Will this film continue Shyamalan’s string of somewhat surprising hits, building up to the success of last year’s return-to-form 'Old'? Perhaps Shyamalan will make a distracting cameo that positions his character as some bloke who doesn't do much in the film but has an enormously important role in the plot? It’s too soon to say, so I’ve updated my personal ranking of his filmography instead.
Shyamalan's lone pre-established property adaptation was based on 'Avatar: The Last Airbender', the popular children's cartoon. Retitled 'The Last Airbender', it doesn't even seem like it was directed by M. Night. It feels like a studio could have hired an unknown journeyman and gotten the same results, since it bears so few of his trademark flourishes. Another filmmaker might have massaged the material's themes - which reference Buddhism and Christianity - into a thoughtful film, but Shyamalan lets unimpressive CGI-effects sequences, kids doing tai chi and some endangered magical fish do the heavy-lifting for him.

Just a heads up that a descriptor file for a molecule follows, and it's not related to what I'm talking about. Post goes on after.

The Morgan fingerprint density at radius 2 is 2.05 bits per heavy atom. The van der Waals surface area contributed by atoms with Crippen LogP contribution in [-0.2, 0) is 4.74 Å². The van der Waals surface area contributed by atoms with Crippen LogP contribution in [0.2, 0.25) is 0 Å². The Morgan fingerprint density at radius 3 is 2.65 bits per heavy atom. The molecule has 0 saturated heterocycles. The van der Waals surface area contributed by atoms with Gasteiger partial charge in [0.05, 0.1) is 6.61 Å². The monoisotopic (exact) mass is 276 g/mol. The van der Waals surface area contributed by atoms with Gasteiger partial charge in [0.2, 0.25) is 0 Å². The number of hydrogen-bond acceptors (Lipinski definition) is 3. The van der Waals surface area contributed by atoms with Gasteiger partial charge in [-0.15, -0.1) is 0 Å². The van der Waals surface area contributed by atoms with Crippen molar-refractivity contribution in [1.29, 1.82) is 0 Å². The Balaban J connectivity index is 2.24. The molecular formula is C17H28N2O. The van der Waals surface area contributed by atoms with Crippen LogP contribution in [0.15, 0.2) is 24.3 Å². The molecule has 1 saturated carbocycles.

In 'After Earth', Will Smith plays high-ranking space general Cypher Raige, who crash lands on a post-apocalyptic Earth. Injured and crippled, he must remotely guide his son (Will's actual son Jaden Smith) as he traverses an unforgiving landscape populated with savage predators. That description is also a pretty apt metaphor for how the film was received by critics, and why Smith came to regret putting his son in their firing line.
Acting more or less as a mercenary, Shyamalan brings a lot of style to this film, which seems to be an expensive gift from the elder Smith to his seemingly disinterested heir. His visuals - a little avant-garde, a sprinkling of Spielberg - compliment the material, and his talent for framing comes in handy during the movie's many dialogue-free scenes, including an effective post-crash sequence. The most striking moments feature epic, widescreen compositions - courtesy of Peter Suschitzky, the long-time David Cronenberg cinematographer who also shot 'Star Wars: The Empire Strikes Back' - that frame Jaden Smith's character against imposing backdrops of dense foliage.
Alas, there was only so much that M. Night could do working off somebody else's screenplay and without his usual creative control over the project. I'm not even getting into Jaden Smith's acting. Jesus fucking Christ, just no.